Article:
Again I had great fun with Bren of Brashley photography’s Twirling Tuesday challenge. You should pop over to her site to see the lovely mandala like art she made from a yellow rose. It is always amazing to see what pops out of a fairly standard picture when one starts to play.
I’ve been having tremendous fun ever since I discovered twirling, many thanks to Bren of Brashley Photography and her Twirling Tuesday. In addition to just plain fun, it’s been a great help as I try to come to grips with the blend modes in the GIMP (they are the same in Photoshop). It is amazing how many different effects one can get from one photo.
Taking this photo of a peachy-orange deciduous azalea:
The two spun up layers are these:
Using different blend modes there are a stunning number of very different effects, here are some examples:
Then layering the original onto the different blended spirals using different blend modes you can get even more effects, including these rather trippy ones:
I find it fascinating, fun and rather relaxing to take a picture and see how many different looks I can get.
If you want to give it a try Bren’s post has directions for doing the twirling in Photoshop and my post Putting a twist on it using the GIMP has directions for using the GIMP (which is open-source=free).
But in the case of this rose that’s not a bad thing.
This is an English rose in a neighbor’s garden. It’s blooming a bit earlier than most this year.
A little late for Brashley Photography’s Twirling Tuesday.
I’ve been using Brashley Photography’s Twirling Tuesday to experiment with the different blend modes for layers. Playing with the bright spring colors is more fun than reading the technical descriptions.
Directions for doing the twirling effect in Photoshop are in the Brashley Photography Post. If you use GIMP, like I do, this post: Putting a twist on it using the GIMP, explains how to do it.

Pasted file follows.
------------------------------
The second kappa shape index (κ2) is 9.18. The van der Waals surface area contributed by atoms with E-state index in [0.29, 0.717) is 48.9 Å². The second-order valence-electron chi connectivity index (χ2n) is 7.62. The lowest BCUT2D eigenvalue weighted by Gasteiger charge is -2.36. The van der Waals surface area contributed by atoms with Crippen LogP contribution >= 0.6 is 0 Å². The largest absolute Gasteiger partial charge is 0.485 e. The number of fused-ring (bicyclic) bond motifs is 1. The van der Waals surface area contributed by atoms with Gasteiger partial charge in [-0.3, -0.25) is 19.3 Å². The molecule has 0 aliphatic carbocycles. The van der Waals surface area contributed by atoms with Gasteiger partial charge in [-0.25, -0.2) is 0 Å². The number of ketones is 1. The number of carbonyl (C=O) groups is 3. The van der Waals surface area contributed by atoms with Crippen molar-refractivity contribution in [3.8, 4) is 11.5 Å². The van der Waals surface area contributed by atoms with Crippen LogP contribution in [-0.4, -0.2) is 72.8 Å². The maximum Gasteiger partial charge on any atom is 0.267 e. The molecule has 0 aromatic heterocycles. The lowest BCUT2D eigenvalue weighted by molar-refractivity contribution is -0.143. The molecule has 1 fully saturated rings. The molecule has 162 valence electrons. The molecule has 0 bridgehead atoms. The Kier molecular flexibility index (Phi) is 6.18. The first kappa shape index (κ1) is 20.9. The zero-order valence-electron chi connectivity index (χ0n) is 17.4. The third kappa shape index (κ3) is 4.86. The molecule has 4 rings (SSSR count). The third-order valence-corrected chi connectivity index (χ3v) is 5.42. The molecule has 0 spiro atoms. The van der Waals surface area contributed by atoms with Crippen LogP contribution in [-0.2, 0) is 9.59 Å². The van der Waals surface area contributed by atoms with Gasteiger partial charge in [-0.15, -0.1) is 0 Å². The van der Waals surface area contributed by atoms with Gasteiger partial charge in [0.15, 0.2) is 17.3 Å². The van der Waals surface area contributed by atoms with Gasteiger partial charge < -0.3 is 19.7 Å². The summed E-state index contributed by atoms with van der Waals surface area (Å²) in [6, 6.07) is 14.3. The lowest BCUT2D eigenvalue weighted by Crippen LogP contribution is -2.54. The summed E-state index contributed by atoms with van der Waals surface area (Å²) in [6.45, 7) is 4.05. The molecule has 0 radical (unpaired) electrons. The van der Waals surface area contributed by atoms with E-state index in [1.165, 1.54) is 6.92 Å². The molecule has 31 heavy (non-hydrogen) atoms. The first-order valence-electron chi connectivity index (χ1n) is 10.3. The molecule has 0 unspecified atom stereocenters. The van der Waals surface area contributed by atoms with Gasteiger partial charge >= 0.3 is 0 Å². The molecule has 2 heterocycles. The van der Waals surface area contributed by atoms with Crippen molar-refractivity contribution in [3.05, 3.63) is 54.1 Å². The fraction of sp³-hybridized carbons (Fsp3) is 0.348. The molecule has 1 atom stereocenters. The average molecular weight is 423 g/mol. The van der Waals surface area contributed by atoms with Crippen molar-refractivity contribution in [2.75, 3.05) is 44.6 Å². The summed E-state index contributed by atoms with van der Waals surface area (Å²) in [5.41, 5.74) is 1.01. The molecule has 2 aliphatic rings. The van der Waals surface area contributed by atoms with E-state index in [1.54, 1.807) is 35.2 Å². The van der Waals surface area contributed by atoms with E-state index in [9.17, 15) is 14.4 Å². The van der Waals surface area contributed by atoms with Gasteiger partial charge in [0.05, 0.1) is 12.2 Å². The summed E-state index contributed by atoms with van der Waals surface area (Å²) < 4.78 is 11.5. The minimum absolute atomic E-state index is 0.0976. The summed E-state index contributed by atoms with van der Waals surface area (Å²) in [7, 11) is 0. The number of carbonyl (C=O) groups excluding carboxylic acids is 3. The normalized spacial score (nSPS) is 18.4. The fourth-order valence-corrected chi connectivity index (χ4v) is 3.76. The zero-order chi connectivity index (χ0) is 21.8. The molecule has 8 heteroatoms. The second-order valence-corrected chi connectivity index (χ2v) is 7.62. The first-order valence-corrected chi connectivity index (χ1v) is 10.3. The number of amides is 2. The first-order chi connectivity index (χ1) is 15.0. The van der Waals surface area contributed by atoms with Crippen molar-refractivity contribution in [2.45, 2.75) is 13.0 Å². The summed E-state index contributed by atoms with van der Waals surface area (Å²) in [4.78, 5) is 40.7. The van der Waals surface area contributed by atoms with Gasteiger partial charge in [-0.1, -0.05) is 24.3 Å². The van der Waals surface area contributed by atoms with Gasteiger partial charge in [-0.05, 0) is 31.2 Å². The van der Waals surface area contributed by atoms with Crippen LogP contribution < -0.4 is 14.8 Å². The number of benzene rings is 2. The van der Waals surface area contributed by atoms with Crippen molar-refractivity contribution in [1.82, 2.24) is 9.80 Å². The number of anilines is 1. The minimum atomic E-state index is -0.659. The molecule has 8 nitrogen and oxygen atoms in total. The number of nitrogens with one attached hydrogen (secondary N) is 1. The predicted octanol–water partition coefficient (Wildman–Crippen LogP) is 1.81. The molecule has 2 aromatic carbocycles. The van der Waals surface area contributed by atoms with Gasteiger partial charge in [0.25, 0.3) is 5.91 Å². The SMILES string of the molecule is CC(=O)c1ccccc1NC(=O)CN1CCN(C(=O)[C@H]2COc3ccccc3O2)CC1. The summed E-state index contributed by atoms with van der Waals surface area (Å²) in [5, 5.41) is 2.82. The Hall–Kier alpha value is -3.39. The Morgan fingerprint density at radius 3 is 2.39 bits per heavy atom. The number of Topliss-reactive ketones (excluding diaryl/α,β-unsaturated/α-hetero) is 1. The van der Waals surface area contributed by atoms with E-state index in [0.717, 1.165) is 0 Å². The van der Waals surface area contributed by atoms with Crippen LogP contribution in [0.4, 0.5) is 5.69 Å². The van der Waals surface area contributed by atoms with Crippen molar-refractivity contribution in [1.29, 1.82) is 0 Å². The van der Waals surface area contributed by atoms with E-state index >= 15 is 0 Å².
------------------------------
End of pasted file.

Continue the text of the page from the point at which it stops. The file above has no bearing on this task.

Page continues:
Blending with the original picture:
For Brashley Photography’s Twirling Tuesday. It’s a lot of fun you should give it a spin!
I admire the work of both Bren of Brashley Photography and Julie Powell. I’ve learned a lot from them. This morning Bren posted a “Twirling Tuesday Challenge”. It intrigued me, but the directions (written by Julie Powell) were for Photoshop.
Being an amateur on a fixed income I haven’t sprung for the Adobe Photoshop software. I wondered if I could create a similar effect in the GIMP. GIMP stands for Gnu Image Manipulation Program. It is shareware, which means the price right.
A bit of internet research and experimentation today led me to this process:
Step 1: Load my photo.
Step not taken:
Both Julie Powell’s directions and the video on Brashley photos post use a Photoshop filter in the pixelate menu called “mezzotint”. The GIMP doesn’t have that choice near that in its pixelize filter. There is a GIMP plug in to get the effect, but I decided to see what would happen without that step. I was in the mood to play with pretty things, not be a computer geek..maybe next week.
Step 2: Zoom Motion Blur
Filters>Blur>Zoom motion blur. I moved the center to the middle of the flower and cranked the blurring factor up to 0.515 and left the other parameters at default.
Step 3: Repeat step 2
If you wanted you could repeat this again.
Step 4: A positive spin on it
I made a copy of the step 3 layer and applied Filters>Distorts>Whirl and Pinch using the default settings to get this:
Step 5: A negative spin on it
I mad another duplicate of the step 3 image, moved it above the layer from step 4, and again used the Filter>Distorts>Whirl and Pinch, but for this layer I made the angle negative (I forgot to jot down the exact number, but I think it was around -200).
Step 6: Experiment with blend modes
Not much to say about this, I just tested all of the various blend modes on the layer made in step 5 until I found ones I liked. Here are my two favorites:
It was fun to give this a try and the GIMP was quite easy to use to get the twirled effect. So much so that I may become addicted to abstraction.